Henry James, in Paris and set on ending his life, is standing on a pier over the Seine when he recognizes Sherlock Holmes who is also peering into the river -- the same Sherlock Holmes who, two years ago, went over the Reichenbach Falls and is presumed dead.
After a few minutes of "comedy of errors," and each one swallowing their annoyance at the other for the interruption, they realize that the time to jump has come and gone, and leave the river to find a place for a bite and a glass of wine. Sherlock has just explained that the whole Moriarty and the Fall to Death thing was an illusion.
"Henry James . . . said, 'But why carry out such a hoax, sir? Why betray your good friend Dr. Watson and thousands of your loyal readers with such a ruse if there was no grand criminal conspiracy -- no Napolean of Crime -- pursuing you? What could be your motive? Sheer perversity?'
Holmes set his spoon down and stared directly at the writer. 'I wish it had been something so simple, Mr. James. No, I decided that I had to fake my own death and disappear completely because of discovering through my own ratiocination . . . through the inductive and deductive process by which I've become the most famous consulting detective in the world . . . a fact so shocking that it not only irrevocably changed my life but led me, as you found me tonight by le Pont Neuf, ready to end it.'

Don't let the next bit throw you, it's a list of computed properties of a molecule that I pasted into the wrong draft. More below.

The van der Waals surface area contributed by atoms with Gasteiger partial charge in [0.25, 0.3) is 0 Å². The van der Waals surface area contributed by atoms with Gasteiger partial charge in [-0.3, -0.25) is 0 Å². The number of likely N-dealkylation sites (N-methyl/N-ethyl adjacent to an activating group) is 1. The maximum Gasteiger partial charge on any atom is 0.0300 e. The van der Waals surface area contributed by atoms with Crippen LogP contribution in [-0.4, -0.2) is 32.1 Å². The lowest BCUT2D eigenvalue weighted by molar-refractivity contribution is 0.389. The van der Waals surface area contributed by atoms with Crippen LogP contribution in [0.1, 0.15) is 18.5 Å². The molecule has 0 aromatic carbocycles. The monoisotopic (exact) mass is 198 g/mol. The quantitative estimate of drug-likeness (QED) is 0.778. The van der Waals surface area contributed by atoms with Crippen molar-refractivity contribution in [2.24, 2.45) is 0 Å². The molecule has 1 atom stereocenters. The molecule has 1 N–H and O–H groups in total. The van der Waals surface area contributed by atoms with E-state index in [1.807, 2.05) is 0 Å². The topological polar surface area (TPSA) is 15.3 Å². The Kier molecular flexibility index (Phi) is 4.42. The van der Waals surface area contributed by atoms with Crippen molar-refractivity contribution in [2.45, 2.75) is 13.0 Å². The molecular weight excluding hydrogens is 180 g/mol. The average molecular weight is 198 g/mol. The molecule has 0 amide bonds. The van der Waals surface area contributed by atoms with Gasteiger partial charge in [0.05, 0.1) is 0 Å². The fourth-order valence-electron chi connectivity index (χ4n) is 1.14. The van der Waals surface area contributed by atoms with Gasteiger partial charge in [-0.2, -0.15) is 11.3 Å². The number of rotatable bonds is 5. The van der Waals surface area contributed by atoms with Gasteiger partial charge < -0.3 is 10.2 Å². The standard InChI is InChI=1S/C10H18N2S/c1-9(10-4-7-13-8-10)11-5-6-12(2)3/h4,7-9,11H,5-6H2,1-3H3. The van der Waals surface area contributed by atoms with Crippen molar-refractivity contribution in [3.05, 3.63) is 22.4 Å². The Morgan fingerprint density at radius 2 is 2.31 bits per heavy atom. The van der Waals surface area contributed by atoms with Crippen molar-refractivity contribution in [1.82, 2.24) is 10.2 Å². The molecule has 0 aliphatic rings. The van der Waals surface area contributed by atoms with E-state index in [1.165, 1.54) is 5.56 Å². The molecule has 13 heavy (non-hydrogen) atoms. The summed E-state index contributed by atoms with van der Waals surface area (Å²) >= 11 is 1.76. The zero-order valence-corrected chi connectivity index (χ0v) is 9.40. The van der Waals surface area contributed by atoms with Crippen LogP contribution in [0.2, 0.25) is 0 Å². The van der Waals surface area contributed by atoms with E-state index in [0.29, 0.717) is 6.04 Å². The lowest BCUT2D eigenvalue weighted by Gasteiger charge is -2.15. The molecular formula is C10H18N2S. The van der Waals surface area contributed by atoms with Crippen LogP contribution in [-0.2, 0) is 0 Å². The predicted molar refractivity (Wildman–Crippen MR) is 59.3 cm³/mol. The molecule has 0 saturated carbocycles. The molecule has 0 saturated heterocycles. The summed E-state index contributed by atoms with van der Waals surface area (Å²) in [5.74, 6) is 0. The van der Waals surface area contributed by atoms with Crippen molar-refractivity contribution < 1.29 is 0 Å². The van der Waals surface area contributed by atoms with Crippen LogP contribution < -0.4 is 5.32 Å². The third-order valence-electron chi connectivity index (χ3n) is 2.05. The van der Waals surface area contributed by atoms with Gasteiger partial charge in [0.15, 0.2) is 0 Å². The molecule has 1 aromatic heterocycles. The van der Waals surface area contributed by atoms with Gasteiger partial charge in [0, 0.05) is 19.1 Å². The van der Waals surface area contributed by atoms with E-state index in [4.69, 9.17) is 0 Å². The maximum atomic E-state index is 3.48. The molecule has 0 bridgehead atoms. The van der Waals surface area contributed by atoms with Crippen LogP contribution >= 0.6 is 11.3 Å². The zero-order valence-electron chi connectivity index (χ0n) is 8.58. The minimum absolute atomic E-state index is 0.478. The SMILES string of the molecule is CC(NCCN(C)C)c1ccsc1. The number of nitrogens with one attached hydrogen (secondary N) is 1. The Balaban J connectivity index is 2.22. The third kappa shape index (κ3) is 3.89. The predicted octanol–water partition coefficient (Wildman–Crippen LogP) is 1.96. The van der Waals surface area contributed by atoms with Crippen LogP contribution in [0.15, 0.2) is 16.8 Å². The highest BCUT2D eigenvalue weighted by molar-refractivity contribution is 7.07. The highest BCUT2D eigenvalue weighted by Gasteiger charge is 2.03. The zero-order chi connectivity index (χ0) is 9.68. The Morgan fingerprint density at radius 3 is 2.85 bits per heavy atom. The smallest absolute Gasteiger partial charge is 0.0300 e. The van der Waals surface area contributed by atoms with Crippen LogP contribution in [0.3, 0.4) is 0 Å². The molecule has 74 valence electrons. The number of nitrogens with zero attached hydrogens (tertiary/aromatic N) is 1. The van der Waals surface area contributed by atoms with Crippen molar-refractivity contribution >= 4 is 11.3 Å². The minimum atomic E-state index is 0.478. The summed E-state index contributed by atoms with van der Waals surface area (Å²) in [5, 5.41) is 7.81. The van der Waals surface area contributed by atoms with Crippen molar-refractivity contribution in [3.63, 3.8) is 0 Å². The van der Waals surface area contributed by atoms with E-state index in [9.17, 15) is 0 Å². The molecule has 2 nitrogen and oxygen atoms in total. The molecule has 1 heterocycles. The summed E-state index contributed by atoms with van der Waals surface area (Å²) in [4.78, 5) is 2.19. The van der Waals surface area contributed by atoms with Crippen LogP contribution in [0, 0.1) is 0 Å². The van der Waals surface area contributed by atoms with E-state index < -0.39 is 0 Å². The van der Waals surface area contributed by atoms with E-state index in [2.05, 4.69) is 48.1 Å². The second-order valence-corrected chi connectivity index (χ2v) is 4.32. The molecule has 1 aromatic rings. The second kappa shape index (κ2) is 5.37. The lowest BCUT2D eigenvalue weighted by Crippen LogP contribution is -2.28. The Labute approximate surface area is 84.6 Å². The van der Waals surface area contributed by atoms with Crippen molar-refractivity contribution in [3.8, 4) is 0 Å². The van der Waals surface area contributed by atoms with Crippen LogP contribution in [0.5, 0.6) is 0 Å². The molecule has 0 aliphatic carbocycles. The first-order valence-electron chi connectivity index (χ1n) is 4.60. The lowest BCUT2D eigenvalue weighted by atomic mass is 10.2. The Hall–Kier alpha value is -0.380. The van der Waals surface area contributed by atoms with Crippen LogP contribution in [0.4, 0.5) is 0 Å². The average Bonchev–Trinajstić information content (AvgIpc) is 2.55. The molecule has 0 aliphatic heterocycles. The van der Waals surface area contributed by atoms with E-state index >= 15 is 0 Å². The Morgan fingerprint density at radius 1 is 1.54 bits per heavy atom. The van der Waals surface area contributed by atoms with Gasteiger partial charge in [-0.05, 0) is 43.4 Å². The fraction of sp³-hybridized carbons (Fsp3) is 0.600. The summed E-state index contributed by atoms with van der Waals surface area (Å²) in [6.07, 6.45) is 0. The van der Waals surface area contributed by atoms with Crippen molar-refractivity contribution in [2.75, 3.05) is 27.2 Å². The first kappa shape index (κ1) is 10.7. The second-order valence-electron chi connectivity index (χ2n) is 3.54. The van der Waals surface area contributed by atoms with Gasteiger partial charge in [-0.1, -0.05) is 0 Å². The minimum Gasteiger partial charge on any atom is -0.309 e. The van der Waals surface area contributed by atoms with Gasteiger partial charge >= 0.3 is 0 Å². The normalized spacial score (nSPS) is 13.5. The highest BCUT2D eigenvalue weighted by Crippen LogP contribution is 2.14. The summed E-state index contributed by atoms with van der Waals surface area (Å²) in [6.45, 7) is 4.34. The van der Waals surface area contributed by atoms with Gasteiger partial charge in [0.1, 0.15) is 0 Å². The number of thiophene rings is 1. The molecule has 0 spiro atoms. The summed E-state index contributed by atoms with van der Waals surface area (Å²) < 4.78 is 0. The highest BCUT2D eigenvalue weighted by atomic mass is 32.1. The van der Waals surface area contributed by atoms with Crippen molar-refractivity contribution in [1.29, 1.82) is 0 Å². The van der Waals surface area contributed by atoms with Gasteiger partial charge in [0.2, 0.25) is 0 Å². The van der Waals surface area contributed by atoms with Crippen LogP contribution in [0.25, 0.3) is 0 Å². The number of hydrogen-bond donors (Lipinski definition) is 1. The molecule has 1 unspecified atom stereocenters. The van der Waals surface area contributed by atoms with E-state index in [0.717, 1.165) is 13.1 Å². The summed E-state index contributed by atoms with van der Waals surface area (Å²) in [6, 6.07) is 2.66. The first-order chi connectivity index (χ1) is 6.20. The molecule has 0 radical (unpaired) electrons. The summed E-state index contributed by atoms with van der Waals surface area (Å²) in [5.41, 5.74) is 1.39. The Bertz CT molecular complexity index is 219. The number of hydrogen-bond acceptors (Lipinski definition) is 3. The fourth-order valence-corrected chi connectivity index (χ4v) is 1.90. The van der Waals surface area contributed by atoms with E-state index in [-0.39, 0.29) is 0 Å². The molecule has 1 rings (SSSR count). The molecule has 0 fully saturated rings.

'What single fact could possibly . . . ' began Henry James and then closed his mouth. It would be the worst of manners and presumptuousness to ask.
Holmes smiled tightly. 'I discovered, Mr. James,' he said as he leaned closer, 'that I was not a real person. I am . . . how would a literary person such as yourself put it? I am, the evidence has proven to me most conclusively, a literary construct. Some ink-stained scribbler's creation. A mere fictional character.'"
Aaaaand, the game's afoot!